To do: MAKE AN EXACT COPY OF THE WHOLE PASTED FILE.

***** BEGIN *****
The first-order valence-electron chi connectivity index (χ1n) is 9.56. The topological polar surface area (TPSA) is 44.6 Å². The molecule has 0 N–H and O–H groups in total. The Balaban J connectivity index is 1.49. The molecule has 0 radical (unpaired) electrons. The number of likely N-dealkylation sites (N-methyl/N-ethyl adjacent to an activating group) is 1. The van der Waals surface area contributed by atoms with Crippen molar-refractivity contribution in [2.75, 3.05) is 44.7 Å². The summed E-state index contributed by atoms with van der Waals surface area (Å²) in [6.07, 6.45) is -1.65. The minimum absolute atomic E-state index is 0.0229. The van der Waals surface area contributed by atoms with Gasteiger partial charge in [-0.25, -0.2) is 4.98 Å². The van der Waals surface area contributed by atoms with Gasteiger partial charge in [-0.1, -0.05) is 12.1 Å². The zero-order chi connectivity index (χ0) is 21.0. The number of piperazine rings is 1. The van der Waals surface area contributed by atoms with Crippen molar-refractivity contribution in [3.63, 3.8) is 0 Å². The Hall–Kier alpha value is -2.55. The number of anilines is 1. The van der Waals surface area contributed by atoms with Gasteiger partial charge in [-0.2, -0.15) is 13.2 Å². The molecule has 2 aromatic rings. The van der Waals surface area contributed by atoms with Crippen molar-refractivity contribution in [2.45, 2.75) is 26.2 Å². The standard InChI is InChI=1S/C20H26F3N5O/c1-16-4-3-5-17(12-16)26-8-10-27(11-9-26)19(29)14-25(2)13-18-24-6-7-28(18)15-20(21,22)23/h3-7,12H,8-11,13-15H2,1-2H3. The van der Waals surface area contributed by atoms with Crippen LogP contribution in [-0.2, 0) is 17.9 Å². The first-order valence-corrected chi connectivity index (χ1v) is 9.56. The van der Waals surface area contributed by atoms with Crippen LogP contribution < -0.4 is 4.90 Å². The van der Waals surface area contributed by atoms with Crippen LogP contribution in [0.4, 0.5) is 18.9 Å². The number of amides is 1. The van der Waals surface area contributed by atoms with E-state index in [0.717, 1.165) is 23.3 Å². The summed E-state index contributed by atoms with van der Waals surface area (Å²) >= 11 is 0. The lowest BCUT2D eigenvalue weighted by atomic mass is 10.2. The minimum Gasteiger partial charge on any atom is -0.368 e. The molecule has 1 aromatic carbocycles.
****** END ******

The first-order valence-electron chi connectivity index (χ1n) is 9.56. The topological polar surface area (TPSA) is 44.6 Å². The molecule has 0 N–H and O–H groups in total. The Balaban J connectivity index is 1.49. The molecule has 0 radical (unpaired) electrons. The number of likely N-dealkylation sites (N-methyl/N-ethyl adjacent to an activating group) is 1. The van der Waals surface area contributed by atoms with Crippen molar-refractivity contribution in [2.75, 3.05) is 44.7 Å². The summed E-state index contributed by atoms with van der Waals surface area (Å²) in [6.07, 6.45) is -1.65. The minimum absolute atomic E-state index is 0.0229. The van der Waals surface area contributed by atoms with Gasteiger partial charge in [-0.25, -0.2) is 4.98 Å². The van der Waals surface area contributed by atoms with Gasteiger partial charge in [-0.1, -0.05) is 12.1 Å². The zero-order chi connectivity index (χ0) is 21.0. The number of piperazine rings is 1. The van der Waals surface area contributed by atoms with Crippen molar-refractivity contribution in [3.63, 3.8) is 0 Å². The Hall–Kier alpha value is -2.55. The number of anilines is 1. The van der Waals surface area contributed by atoms with Gasteiger partial charge in [-0.2, -0.15) is 13.2 Å². The molecule has 2 aromatic rings. The van der Waals surface area contributed by atoms with Crippen molar-refractivity contribution in [2.45, 2.75) is 26.2 Å². The standard InChI is InChI=1S/C20H26F3N5O/c1-16-4-3-5-17(12-16)26-8-10-27(11-9-26)19(29)14-25(2)13-18-24-6-7-28(18)15-20(21,22)23/h3-7,12H,8-11,13-15H2,1-2H3. The van der Waals surface area contributed by atoms with Crippen LogP contribution in [-0.2, 0) is 17.9 Å². The first-order valence-corrected chi connectivity index (χ1v) is 9.56. The van der Waals surface area contributed by atoms with Crippen LogP contribution < -0.4 is 4.90 Å². The van der Waals surface area contributed by atoms with Crippen LogP contribution in [0.4, 0.5) is 18.9 Å². The number of amides is 1. The van der Waals surface area contributed by atoms with E-state index in [0.717, 1.165) is 23.3 Å². The summed E-state index contributed by atoms with van der Waals surface area (Å²) >= 11 is 0. The lowest BCUT2D eigenvalue weighted by atomic mass is 10.2. The minimum Gasteiger partial charge on any atom is -0.368 e. The molecule has 1 aromatic carbocycles.